Carl Reiner died today at the age of 98, as reported by TMZ. The actor and comedian died of natural causes, according to Vanity Fair. He leaves behind an impressive body of work that includes acting, writing, and directing, boasting co-stars and collaborators that reads like a who’s who of Hollywood’s funniest men and women. Here’s what you need to know about the late director’s life.
1. Reiner Served in World War II
Reiner was born in New York City on March 20, 1922, to Irving Reiner and Bessie Mathias Reiner, both of whom were immigrants. His father was a Romanian-born watchmaker and his mother was from Hungary, according to the Jewish Telegraphic Agency (JTA).
Both Carl and his older brother Charlie served in World War II. Charlie fought in 11 major battles, including the invasion of North Africa in 1942. Carl, meanwhile, honed his comedy skills during the war.
According to his 2014 memoir “I Just Remembered” (via the Military Times), the night before he was supposed to be shipped out to fight, he had the opportunity to audition for actor and Major Maurice Evans, who was there performing for the troops as part of the entertainment services division. With Evans was Captain Allen Ludden — the man who would go on to become a famous game show host and Mr. Betty White.
Reiner auditioned for them and both Evans and Ludden agreed he would be a welcome addition to their ensemble. “With the aid of General Richardson, the head of the Central Pacific Base Command, I was transferred to Major Evans’ entertainment section and performed at Army bases throughout the Central Pacific,” wrote Reiner.
2. Carl Credits Charlie For His Start in Show Business
Before the war, Reiner was working as a mechanic’s helper in a sewing machine repair shop in the 1930s, according to the JTA. Before the war, his brother Charlie saw an add that the Works Progress Administration, which was a program established by President Franklin Roosevelt to find job-seekers positions working on public works projects, was offering a free drama workshop. That’s how Carl got his start in show business.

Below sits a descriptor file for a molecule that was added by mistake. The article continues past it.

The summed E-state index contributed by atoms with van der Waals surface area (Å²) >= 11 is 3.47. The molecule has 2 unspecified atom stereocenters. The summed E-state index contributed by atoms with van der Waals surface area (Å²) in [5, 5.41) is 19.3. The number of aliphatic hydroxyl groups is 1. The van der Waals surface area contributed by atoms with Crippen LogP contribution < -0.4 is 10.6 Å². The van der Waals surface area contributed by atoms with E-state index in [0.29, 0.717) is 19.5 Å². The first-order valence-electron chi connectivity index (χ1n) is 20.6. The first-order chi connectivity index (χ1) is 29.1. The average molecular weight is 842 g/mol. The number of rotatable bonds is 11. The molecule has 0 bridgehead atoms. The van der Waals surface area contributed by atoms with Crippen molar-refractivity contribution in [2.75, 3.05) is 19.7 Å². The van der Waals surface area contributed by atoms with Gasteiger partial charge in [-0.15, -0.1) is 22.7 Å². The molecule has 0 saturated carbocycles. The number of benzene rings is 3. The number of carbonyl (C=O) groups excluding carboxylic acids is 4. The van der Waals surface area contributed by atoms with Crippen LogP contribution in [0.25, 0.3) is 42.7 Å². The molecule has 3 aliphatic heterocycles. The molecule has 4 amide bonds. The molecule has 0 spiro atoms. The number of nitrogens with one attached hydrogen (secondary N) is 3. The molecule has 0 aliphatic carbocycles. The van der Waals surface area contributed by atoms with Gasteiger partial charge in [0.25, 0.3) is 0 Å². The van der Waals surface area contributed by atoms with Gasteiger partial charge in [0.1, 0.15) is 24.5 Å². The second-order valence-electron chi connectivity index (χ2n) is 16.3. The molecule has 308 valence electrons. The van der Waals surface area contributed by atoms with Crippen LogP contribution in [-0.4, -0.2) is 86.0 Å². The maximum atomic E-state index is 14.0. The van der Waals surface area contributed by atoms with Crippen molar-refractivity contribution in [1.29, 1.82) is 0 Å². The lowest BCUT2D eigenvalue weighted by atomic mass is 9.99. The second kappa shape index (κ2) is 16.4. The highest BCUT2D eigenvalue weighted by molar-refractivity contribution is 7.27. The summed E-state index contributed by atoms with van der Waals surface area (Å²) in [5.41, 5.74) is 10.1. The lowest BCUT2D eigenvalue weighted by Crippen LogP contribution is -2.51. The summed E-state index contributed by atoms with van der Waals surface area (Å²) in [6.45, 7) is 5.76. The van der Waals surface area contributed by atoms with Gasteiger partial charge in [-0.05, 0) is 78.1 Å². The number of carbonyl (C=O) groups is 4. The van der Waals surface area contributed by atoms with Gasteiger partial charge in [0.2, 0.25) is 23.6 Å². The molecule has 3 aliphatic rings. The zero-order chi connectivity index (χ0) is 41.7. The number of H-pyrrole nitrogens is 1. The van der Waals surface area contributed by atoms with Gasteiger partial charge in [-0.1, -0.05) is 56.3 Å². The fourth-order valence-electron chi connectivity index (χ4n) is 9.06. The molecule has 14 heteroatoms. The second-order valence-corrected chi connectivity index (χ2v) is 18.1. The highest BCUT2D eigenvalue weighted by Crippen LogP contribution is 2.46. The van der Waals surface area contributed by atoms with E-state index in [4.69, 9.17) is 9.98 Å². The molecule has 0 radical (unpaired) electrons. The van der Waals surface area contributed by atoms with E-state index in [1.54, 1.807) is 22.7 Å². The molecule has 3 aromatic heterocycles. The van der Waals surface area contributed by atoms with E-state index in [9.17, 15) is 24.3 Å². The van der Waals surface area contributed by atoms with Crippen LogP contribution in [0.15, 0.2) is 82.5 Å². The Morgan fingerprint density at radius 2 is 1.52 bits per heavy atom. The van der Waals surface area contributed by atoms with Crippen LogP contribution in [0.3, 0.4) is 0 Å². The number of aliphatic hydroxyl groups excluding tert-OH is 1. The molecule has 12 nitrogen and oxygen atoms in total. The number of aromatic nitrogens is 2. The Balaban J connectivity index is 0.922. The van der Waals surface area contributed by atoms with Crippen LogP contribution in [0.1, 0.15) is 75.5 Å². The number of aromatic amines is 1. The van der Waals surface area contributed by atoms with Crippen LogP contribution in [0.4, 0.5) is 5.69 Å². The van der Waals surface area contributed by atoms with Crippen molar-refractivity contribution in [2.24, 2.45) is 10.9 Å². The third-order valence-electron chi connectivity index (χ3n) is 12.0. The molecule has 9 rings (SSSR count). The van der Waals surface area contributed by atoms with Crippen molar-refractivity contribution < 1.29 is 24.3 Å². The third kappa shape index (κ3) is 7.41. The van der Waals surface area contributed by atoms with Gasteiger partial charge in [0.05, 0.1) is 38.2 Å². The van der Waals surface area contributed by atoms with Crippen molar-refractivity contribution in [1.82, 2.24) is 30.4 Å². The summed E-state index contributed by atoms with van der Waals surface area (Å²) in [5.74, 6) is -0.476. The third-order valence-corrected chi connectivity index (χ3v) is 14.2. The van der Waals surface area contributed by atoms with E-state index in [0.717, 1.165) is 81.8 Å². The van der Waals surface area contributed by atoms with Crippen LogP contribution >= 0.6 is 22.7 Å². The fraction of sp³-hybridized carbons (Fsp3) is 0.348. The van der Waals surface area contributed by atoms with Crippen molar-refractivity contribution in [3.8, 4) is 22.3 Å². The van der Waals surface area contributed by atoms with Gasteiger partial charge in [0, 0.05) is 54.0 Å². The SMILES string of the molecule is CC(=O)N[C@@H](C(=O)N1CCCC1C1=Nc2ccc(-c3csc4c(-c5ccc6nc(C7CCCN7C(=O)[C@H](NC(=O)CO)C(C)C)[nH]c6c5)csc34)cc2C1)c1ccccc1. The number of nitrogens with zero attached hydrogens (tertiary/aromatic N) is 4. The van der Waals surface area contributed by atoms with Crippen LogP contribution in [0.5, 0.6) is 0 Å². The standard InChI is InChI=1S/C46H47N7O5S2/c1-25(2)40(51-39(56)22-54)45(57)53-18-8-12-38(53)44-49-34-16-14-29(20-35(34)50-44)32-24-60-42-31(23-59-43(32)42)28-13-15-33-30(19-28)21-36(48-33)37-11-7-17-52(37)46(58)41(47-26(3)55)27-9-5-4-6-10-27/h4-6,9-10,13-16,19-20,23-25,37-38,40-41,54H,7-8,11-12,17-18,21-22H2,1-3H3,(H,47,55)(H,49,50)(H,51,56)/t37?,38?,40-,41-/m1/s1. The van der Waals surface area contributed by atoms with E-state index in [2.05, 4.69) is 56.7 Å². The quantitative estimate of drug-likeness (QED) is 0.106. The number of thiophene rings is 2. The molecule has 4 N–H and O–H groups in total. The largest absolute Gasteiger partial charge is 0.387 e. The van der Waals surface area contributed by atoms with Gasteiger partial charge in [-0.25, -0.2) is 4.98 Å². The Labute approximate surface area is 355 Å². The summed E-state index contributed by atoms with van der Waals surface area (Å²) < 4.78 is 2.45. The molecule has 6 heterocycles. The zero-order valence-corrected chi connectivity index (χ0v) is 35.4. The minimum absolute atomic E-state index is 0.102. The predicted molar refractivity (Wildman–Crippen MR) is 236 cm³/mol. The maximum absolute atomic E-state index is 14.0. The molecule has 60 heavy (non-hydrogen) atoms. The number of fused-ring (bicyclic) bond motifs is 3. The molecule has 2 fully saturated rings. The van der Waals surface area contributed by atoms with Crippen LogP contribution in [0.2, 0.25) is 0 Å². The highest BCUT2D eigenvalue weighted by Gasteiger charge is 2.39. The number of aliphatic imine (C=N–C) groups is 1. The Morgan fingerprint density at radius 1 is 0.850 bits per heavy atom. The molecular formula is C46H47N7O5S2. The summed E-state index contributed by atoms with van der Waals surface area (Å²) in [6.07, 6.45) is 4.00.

“I’ve always maintained that I owe my career to two men – my brother Charlie and FDR,” quipped Reiner at the 2008 Israeli Film Festival.
According to the Los Angeles Times article from when Reiner received his star on the Hollywood Walk of Fame, Reiner worked during the day in the Bronx, then traveled to the acting class in Manhattan at night. Six months into the class, he got a job at the Gilmore Theater near Central Park and the rest was history.
Charlie Reiner passed away in 2001 at the age of 83.
3. Reiner Won Five Emmys for The Dick Van Dyke Show
Reiner was known for his comedy, from Your Show of Shows with Sid Caesar and Imogene Coca, to the series of skits called “The 2,000-Year-Old Man” with Mel Brooks. But his most decorated work is undoubtedly The Dick Van Dyke Show, which Reiner created in 1961.
The show ran five seasons on CBS, winning 15 Emmys, including three for Reiner in writing and two as a producer. He also earned Primetime Emmy Awards for his work on Caesar’s Hour and Mad About You.